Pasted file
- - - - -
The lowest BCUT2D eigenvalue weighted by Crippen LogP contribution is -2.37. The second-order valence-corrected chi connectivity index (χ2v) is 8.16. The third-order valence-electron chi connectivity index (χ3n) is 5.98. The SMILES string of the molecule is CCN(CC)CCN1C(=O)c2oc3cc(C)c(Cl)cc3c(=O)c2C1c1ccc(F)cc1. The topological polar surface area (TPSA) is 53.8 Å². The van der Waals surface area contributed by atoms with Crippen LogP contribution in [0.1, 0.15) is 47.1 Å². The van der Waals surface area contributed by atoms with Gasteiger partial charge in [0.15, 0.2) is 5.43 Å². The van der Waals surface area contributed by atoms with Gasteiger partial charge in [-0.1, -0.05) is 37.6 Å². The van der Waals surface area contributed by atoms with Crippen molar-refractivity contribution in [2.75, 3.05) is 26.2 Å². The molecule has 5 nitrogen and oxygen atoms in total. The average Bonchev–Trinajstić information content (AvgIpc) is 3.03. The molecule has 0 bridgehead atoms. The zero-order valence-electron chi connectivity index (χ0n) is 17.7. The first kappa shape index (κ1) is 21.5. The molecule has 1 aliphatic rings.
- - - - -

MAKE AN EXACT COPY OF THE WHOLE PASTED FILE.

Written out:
The lowest BCUT2D eigenvalue weighted by Crippen LogP contribution is -2.37. The second-order valence-corrected chi connectivity index (χ2v) is 8.16. The third-order valence-electron chi connectivity index (χ3n) is 5.98. The SMILES string of the molecule is CCN(CC)CCN1C(=O)c2oc3cc(C)c(Cl)cc3c(=O)c2C1c1ccc(F)cc1. The topological polar surface area (TPSA) is 53.8 Å². The van der Waals surface area contributed by atoms with Crippen LogP contribution in [0.1, 0.15) is 47.1 Å². The van der Waals surface area contributed by atoms with Gasteiger partial charge in [0.15, 0.2) is 5.43 Å². The van der Waals surface area contributed by atoms with Gasteiger partial charge in [-0.1, -0.05) is 37.6 Å². The van der Waals surface area contributed by atoms with Crippen molar-refractivity contribution in [2.75, 3.05) is 26.2 Å². The molecule has 5 nitrogen and oxygen atoms in total. The average Bonchev–Trinajstić information content (AvgIpc) is 3.03. The molecule has 0 bridgehead atoms. The zero-order valence-electron chi connectivity index (χ0n) is 17.7. The first kappa shape index (κ1) is 21.5. The molecule has 1 aliphatic rings.